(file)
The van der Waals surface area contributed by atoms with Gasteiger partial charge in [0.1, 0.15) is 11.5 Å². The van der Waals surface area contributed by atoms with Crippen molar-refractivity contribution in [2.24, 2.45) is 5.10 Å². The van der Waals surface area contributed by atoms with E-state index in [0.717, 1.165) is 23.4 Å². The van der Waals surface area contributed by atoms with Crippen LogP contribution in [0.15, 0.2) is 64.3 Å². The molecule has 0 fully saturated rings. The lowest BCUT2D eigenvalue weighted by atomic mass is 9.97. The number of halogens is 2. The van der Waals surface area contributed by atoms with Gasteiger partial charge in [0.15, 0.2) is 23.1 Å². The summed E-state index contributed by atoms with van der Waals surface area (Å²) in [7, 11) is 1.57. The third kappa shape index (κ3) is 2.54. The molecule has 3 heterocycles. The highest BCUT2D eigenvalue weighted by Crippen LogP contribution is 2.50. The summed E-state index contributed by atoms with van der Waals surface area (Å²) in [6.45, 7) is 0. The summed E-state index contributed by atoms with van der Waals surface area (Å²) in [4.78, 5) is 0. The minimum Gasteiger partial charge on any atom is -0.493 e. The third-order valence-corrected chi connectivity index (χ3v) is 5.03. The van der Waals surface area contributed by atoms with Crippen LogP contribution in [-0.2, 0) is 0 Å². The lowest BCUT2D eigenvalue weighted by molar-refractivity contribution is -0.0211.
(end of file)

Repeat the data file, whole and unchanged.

The van der Waals surface area contributed by atoms with Gasteiger partial charge in [0.1, 0.15) is 11.5 Å². The van der Waals surface area contributed by atoms with Crippen molar-refractivity contribution in [2.24, 2.45) is 5.10 Å². The van der Waals surface area contributed by atoms with E-state index in [0.717, 1.165) is 23.4 Å². The van der Waals surface area contributed by atoms with Crippen LogP contribution in [0.15, 0.2) is 64.3 Å². The molecule has 0 fully saturated rings. The lowest BCUT2D eigenvalue weighted by atomic mass is 9.97. The number of halogens is 2. The van der Waals surface area contributed by atoms with Gasteiger partial charge in [0.15, 0.2) is 23.1 Å². The summed E-state index contributed by atoms with van der Waals surface area (Å²) in [7, 11) is 1.57. The third kappa shape index (κ3) is 2.54. The molecule has 3 heterocycles. The highest BCUT2D eigenvalue weighted by Crippen LogP contribution is 2.50. The summed E-state index contributed by atoms with van der Waals surface area (Å²) in [6.45, 7) is 0. The summed E-state index contributed by atoms with van der Waals surface area (Å²) in [4.78, 5) is 0. The minimum Gasteiger partial charge on any atom is -0.493 e. The third-order valence-corrected chi connectivity index (χ3v) is 5.03. The van der Waals surface area contributed by atoms with Crippen LogP contribution in [-0.2, 0) is 0 Å². The lowest BCUT2D eigenvalue weighted by molar-refractivity contribution is -0.0211.